State, military leaders highlight role of innovative partnerships


Gov. Mary Fallin and Tinker Air Force Base leaders stressed the importance partnerships with prime contractors have in the aerospace and aviation industry at the 12th annual Tinker and the Primes event, held Aug. 22-24 at the Reed Conference Center.

Topics ranged from maintenance, repair and overhaul to logistics and readiness, aircraft sustainment to modernization of aging aircraft, and innovators joined at the helm of the three-day event to network and strengthen those established partnerships.

Fallin briefed the approximately 700 registered participants on the state’s rich history in aerospace and aviation, reaching all levels of government, large and small businesses and different divisions of the military.

“With test flights conducted a couple years after our statehood (in 1907), our own Wiley Post designing the pressurized suit for space flight and discovery of the jet stream, and founding of several commercial airlines in the state,” Fallin said, “it’s clear that the state has a rich history in aviation.”

Tinker and the Primes serves as an opportunity to innovate together and support the United States military. Advancing technologies to remain dominant is essential, and accomplished through avenues and conferences that generate collaboration, innovation and cultivation.

As one of the top conference events in the nation relating to the aerospace and defense industry, Tinker and the Primes hailed a list of partners including Northrop Grumman, Boeing, Roller Bearing Company, Lockheed Martin and General Atomics Systems Integration.

Militarily, Tinker Air Force Base is recognized as one of seven centers in the world for maintenance, overhaul and repair of aircraft. The depot at Tinker has the largest military maintenance, overhaul and repair facility, while American Airlines in Tulsa claims to have the largest commercial facility in the world, too.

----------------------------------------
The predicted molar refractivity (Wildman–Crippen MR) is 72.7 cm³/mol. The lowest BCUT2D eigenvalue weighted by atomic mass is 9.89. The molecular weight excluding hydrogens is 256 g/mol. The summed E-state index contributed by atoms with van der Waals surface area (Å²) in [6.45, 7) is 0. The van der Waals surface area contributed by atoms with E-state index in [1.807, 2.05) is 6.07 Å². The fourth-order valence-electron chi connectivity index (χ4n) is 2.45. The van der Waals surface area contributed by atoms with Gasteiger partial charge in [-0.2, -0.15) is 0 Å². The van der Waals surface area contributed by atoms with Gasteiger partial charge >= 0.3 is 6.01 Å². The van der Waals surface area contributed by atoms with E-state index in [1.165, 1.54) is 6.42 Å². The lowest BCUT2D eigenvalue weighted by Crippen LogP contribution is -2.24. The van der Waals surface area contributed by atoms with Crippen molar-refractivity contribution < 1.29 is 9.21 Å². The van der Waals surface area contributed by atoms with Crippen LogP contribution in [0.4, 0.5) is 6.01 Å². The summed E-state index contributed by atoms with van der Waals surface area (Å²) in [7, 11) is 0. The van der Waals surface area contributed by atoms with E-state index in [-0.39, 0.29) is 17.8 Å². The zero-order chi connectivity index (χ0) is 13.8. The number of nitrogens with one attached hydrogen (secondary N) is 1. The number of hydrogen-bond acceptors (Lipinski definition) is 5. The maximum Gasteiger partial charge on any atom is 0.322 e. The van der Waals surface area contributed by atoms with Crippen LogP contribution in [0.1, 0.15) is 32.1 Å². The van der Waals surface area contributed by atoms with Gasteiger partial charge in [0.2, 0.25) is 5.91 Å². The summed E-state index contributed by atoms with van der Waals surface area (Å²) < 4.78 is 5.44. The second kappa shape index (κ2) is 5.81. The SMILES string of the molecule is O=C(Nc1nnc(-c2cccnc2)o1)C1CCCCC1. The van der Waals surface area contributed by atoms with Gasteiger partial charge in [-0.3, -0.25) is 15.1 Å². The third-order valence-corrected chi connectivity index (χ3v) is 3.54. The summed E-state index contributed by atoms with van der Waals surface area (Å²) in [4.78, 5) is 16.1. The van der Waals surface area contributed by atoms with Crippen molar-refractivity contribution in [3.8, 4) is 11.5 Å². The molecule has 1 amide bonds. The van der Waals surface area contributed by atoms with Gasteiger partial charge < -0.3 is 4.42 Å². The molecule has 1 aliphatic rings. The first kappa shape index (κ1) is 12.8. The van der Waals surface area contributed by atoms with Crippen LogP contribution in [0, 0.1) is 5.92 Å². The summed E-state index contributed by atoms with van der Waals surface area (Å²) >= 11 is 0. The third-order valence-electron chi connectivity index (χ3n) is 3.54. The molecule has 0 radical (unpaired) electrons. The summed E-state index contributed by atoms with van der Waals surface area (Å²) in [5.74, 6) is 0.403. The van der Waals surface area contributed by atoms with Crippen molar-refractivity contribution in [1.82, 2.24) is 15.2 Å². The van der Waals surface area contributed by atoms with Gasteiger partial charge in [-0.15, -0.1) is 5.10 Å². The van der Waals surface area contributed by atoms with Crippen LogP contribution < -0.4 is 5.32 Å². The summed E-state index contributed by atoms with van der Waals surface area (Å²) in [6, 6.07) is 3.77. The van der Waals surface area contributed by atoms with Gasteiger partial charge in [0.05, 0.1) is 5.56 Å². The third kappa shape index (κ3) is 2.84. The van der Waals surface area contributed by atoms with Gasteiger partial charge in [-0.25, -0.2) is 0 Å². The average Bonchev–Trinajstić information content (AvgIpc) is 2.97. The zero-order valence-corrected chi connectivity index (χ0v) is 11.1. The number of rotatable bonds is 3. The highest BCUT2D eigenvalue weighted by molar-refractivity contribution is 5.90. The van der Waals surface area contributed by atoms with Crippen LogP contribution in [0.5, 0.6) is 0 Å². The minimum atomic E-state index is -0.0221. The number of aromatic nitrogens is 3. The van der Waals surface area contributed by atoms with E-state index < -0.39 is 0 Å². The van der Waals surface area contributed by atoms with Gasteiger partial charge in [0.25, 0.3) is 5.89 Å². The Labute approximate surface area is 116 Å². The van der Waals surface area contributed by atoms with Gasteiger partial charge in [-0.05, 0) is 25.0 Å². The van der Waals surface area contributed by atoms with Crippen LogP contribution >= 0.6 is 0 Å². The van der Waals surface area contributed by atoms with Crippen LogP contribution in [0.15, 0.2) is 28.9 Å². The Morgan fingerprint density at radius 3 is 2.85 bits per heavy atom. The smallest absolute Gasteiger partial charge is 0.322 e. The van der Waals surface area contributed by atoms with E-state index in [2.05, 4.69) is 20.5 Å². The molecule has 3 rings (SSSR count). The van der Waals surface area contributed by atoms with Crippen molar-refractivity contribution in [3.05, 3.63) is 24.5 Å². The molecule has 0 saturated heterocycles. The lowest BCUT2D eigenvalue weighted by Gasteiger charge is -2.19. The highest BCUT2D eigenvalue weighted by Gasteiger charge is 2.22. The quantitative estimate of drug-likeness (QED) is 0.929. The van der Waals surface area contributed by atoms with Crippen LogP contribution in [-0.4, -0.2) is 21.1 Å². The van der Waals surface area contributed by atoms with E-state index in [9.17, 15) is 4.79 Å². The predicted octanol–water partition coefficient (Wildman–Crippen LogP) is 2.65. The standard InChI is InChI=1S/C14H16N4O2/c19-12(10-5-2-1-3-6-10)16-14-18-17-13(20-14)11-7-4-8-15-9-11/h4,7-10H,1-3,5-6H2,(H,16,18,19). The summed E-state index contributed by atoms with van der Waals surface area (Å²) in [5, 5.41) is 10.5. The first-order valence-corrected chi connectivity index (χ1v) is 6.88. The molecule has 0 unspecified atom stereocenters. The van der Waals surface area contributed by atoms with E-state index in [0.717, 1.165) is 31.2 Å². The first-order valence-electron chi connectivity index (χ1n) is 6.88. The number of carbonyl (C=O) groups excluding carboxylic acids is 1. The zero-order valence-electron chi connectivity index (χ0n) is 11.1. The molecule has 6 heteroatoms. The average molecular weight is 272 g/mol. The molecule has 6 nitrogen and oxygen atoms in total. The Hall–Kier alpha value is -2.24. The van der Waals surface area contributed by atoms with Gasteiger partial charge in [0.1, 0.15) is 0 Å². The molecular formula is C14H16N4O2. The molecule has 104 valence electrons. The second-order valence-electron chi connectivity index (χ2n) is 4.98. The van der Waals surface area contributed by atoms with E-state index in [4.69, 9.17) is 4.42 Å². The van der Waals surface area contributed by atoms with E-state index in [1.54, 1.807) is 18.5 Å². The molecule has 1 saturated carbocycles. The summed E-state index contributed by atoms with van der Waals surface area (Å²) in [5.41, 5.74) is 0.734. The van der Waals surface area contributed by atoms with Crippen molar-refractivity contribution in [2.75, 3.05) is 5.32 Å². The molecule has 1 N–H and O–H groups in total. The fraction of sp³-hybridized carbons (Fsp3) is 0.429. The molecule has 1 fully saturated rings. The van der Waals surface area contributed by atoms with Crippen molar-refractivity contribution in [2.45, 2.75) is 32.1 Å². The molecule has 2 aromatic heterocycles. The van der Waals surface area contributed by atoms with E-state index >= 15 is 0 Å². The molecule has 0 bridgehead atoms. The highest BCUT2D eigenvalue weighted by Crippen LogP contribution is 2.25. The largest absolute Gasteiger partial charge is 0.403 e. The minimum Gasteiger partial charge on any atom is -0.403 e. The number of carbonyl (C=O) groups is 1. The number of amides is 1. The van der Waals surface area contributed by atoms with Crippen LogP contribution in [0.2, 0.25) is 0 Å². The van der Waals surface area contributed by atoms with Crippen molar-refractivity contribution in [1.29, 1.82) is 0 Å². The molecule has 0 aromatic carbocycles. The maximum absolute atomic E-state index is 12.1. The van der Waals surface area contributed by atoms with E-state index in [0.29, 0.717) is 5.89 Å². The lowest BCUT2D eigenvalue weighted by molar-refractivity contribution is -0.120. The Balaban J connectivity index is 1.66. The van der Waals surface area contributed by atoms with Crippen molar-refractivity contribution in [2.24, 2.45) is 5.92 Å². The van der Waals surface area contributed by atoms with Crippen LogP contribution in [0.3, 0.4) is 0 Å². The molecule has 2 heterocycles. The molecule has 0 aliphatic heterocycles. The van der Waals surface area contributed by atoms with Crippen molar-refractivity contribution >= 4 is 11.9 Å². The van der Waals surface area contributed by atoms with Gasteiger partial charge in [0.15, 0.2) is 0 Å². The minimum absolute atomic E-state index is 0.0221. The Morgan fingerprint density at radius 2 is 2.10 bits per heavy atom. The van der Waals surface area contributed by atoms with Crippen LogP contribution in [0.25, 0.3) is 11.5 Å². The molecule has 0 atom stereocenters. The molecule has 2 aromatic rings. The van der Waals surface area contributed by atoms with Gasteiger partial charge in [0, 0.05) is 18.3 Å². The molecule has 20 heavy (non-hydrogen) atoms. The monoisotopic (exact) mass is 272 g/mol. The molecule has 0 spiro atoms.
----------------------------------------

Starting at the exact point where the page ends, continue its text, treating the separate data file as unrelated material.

“Partnerships that exist in this room cement lucrative and long-term commitments,” Fallin said.

A key example being a $44 million purchase of a 158-acre plot of land near Tinker for the KC-46 campus that was sealed in 2015. With groundbreaking taking place last July, the construction project is a little over half complete.

She said such a project would not be achievable without the partnerships of federal, state and local levels of government in addition to contractors, small and big business alike.

Historically, Tinker and the Primes is constructed according to Tinker Air Force Base defense, its defense needs and how it connects to the aerospace industry and Oklahoma as well as the entire nation.

Lt. Gen. Lee K. Levy II, Air Force Sustainment Center commander, drew in the partners that allow for and contribute to Tinker’s success in delivering combat power for America.

“Fort Sill is a huge consumer of natural resources,” Levy said. “The Mike Monroney (Aeronautical) Center employs 7,000 people and hosts 130 buildings, all pertinent to training air traffic controllers around the world,” Levy said. “It’s all about how we defend the nation, and everyone has a hand in the mix. Today is an opportunity to expand the aperture and opportunities to get more stuff at a lower cost.”

Levy stressed the importance of the aging aircraft and its need for sustainability. October will be the 61st year of the KC-135 stratotanker, and though there is understandable excitement for the shiny, new aircraft the future brings, an obligation remains to take care of the old iron that will undoubtedly be in the inventory for decades more, he said.

The AFSC commander also discussed the need to remain competitive in the global market and aerospace defense, focusing primarily on upping the additive manufacturing game. Levy said the Air Force and Department of Defense cannot act too slowly or conservatively, with our adversaries hanging on our coattails.

Non-traditional thinking will allow the Air Force to iterate faster and design faster, Levy said, all while driving up the readiness and driving down the cost, ultimately maintaining that upper hand against any and all adversaries.

“The aerospace industry is thriving, but I want it to blossom like a wildflower,” Levy said. “Because when it’s continuing to blossom that way, I can drive down the cost of sustainment and I can drive up the readiness of our force. I can be more prepared for those fifth-generation adversaries.

“We have to protect our American way of life, but I can’t do any of that without you.”